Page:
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Former Nuix chair acquitted of tax evasion on appeal

Anthony Castagna’s sentence quashed

The former executive chairperson of Australian security software firm Nuix has been acquitted of tax evasion and money laundering charges.

In August last year Anthony Castagna was sentenced to seven years’ prison, over allegations that he had used a complicated scheme to avoid paying tax on his income while he was a technology consultant for Macquarie Bank.

A jury found that Castagna had failed to correctly declare some $5.7 million of income and bonuses.

The alleged scheme involved payments by the bank to Billbury Ltd, a company controlled by Robert Agius. 

Agius, an accountant and cousin of Castagna who was alleged to be a co-conspirator, was also given a seven-year prison sentence.

In a ruling handed down yesterday and first reported by IT News the NSW Court of Criminal Appeal acquitted the pair.

The duo’s appeal centred on the argument that that judge in the case had erred in directing the jury about how they were to approach the task of determining whether the payments to Billbury were “ordinary income” which had been “derived” by Castagna, the headnote from the appeal court’s judgement states.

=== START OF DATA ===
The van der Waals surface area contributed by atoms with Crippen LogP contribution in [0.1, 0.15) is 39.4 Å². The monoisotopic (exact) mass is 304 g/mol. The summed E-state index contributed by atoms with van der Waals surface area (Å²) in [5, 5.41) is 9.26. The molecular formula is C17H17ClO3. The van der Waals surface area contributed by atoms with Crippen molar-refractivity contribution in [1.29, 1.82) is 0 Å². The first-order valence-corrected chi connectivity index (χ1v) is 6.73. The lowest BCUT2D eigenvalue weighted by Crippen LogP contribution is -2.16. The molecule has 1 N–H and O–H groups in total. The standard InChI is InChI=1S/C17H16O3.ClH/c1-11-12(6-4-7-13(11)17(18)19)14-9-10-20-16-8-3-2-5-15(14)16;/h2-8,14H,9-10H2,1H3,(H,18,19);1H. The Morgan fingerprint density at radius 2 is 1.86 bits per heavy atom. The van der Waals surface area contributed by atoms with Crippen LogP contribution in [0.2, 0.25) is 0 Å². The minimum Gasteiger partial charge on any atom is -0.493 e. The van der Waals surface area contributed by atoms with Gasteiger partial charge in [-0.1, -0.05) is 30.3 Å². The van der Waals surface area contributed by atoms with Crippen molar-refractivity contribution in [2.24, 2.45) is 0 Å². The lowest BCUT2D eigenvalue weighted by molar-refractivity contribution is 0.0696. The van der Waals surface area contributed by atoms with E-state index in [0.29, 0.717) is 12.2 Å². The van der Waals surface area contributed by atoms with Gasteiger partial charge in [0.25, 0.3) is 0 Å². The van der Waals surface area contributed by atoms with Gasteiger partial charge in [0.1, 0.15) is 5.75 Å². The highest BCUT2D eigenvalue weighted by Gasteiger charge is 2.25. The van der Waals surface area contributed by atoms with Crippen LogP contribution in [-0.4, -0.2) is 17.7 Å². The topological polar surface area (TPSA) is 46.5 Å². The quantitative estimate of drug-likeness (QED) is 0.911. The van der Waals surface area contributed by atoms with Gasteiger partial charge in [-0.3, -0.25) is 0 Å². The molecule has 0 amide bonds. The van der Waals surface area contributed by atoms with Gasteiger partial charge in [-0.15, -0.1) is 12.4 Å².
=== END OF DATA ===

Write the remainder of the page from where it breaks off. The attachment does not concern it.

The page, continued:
The government had trumpeted the 2018 conviction of Castagna and Agius as evidence of a crackdown on financial crime.

“Money laundering and tax evasion have serious repercussions on the Australian economy and we are committed to dismantling these schemes and ensuring those responsible have their day in court,” the then law enforcement and cyber security minister Angus Taylor said at the time.

“This investigation began in 2006 after the Australian Taxation Office and Australian Federal Police dismantled large-scale money laundering and tax evasion schemes based in Vanuatu, in turn leading them to the activities of these two cousins.”